I wanted to start my trip in Hanoi for the ultimate culture shock; a powerful shove outside of my comfort zone. That’s not what I got. Instead, I got a sense of…comfort.
Before I left, I kept saying I was ready for this. And now I realize how ready I truly was to be somewhere other than “home.” I don’t feel out of place. I’m not shocked or horrified like some other tourists who visit Hanoi or Vietnam in general for the first time. The raw meat and fresh vegetables on plastic tables in the middle of the street does not make me uncomfortable. The women washing used cutlery and dirty bowls in the middle of the street with buckets and hoses does not concern me. In a way, it almost seems familiar, like I’ve been here before and am finally returning after a long time away.
I thought I would be terrified and apprehensive of crossing the busy streets where motorbikes don’t stop for anyone. Red lights are ignored and crosswalks are completely useless. I watched a few videos about crossing the street in Hanoi before I came here and they were exactly right: don’t stop walking and you won’t get hit. When you stop is when you cause problems. In many ways, Hanoi reminds me of New York City. I grew up going to Manhattan every single week during my childhood for church. I was allowed to wander the streets by myself when I was 9 years old; of course, my parents were never more than a few blocks away, but I don’t think I would be so comfortable here if it were not for my experiences so close to the city. The sounds, the sights, the liveliness, the smells all seem blurry but recognizable. Everything is just stronger here; it’s more chaotic in every way possible.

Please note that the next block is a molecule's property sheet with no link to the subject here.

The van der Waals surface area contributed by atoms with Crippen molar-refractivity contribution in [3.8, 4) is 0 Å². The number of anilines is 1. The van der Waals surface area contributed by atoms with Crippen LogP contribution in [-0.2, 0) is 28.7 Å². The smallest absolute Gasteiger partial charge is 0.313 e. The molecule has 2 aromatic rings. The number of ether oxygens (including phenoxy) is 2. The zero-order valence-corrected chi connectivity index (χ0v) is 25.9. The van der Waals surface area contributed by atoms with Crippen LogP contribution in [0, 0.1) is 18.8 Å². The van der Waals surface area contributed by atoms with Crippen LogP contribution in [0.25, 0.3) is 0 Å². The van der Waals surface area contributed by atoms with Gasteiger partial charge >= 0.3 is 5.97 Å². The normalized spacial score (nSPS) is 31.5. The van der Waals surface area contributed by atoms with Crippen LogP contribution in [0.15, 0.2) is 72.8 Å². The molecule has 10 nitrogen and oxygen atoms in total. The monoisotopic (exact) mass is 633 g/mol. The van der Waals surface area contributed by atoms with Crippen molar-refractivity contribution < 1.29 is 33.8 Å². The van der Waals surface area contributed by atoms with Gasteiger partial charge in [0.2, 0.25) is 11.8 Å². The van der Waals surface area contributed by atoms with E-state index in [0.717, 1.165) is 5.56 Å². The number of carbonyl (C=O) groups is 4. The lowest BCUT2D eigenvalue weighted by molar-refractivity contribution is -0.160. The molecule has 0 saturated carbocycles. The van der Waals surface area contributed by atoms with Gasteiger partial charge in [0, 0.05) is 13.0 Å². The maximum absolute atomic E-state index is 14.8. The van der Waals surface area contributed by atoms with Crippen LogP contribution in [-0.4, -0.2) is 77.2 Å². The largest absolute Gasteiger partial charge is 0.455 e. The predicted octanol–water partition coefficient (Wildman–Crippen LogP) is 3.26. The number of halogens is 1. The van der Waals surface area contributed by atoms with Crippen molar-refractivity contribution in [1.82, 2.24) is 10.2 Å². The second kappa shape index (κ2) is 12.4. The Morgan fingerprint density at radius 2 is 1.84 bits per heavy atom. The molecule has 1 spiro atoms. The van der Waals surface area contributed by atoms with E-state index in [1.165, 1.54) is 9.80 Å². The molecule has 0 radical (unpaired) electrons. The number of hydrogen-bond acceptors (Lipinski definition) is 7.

As I was sitting on tiny stools with a local girl Huyen in an alleyway eating Bún chả at a small plastic table like something you’d see in a preschool, I said to her, “I feel like the locals are watching me attempt to use these chopsticks and laughing at how stupid I am.” I did not say this in a self-defeated way, but I am seriously bad at using chopsticks. Instead of agreeing with me, she said, “they are more curious than anything. They watch because it is interesting, but no one thinks anything beyond that.” It was that simple. They were curious. Not mocking. And that’s one of the things that has stuck out to me the most in the last two days of being here; no one cares enough about you to think about you. The only time people care about what you are doing is when you are in their way in the middle of the street. How self-centered I have become to even think that people care enough to be thinking anything of me or what I am doing. This is something that is inherently American, and I don’t think many people can deny that; social anxiety is a nonfactor here because of how little anyone is even paying attention, and I think that it is beautiful and refreshing to feel that way. I enjoy being unnoticed.
I am spending two more nights here before I head to a farmstay outside of the city for 4 nights. After that, I will be back in Hanoi for a bit, head to Moc Chau for a night, and be back in Hanoi for Tet, the lunar year. Hanoi will quiet down a bit but I am looking forward to seeing the streets a bit emptier.
Until next time,
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